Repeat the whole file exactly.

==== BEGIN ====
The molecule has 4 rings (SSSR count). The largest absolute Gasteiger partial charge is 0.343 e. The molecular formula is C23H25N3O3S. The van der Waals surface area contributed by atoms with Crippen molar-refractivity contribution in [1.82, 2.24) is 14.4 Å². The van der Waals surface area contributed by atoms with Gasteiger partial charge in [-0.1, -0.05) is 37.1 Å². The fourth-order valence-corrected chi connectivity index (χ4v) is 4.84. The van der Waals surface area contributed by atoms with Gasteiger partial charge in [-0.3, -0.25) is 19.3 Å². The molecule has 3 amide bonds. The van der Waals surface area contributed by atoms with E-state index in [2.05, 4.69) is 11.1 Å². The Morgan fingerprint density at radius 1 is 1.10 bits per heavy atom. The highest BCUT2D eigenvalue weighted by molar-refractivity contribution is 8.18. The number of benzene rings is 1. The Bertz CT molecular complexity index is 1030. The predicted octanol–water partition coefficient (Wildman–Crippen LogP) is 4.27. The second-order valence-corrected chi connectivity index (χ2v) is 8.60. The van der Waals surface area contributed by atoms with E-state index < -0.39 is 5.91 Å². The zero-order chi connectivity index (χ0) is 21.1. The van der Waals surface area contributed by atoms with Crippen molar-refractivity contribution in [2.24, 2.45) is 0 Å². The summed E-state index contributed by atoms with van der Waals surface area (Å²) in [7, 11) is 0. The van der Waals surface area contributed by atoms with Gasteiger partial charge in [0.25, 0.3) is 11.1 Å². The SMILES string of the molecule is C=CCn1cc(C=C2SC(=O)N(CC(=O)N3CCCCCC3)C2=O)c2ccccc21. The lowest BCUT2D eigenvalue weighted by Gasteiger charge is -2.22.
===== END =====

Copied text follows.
The molecule has 4 rings (SSSR count). The largest absolute Gasteiger partial charge is 0.343 e. The molecular formula is C23H25N3O3S. The van der Waals surface area contributed by atoms with Crippen molar-refractivity contribution in [1.82, 2.24) is 14.4 Å². The van der Waals surface area contributed by atoms with Gasteiger partial charge in [-0.1, -0.05) is 37.1 Å². The fourth-order valence-corrected chi connectivity index (χ4v) is 4.84. The van der Waals surface area contributed by atoms with Gasteiger partial charge in [-0.3, -0.25) is 19.3 Å². The molecule has 3 amide bonds. The van der Waals surface area contributed by atoms with E-state index in [2.05, 4.69) is 11.1 Å². The Morgan fingerprint density at radius 1 is 1.10 bits per heavy atom. The highest BCUT2D eigenvalue weighted by molar-refractivity contribution is 8.18. The number of benzene rings is 1. The Bertz CT molecular complexity index is 1030. The predicted octanol–water partition coefficient (Wildman–Crippen LogP) is 4.27. The second-order valence-corrected chi connectivity index (χ2v) is 8.60. The van der Waals surface area contributed by atoms with E-state index < -0.39 is 5.91 Å². The zero-order chi connectivity index (χ0) is 21.1. The van der Waals surface area contributed by atoms with Crippen molar-refractivity contribution in [2.24, 2.45) is 0 Å². The summed E-state index contributed by atoms with van der Waals surface area (Å²) in [7, 11) is 0. The van der Waals surface area contributed by atoms with Gasteiger partial charge in [0.25, 0.3) is 11.1 Å². The SMILES string of the molecule is C=CCn1cc(C=C2SC(=O)N(CC(=O)N3CCCCCC3)C2=O)c2ccccc21. The lowest BCUT2D eigenvalue weighted by Gasteiger charge is -2.22.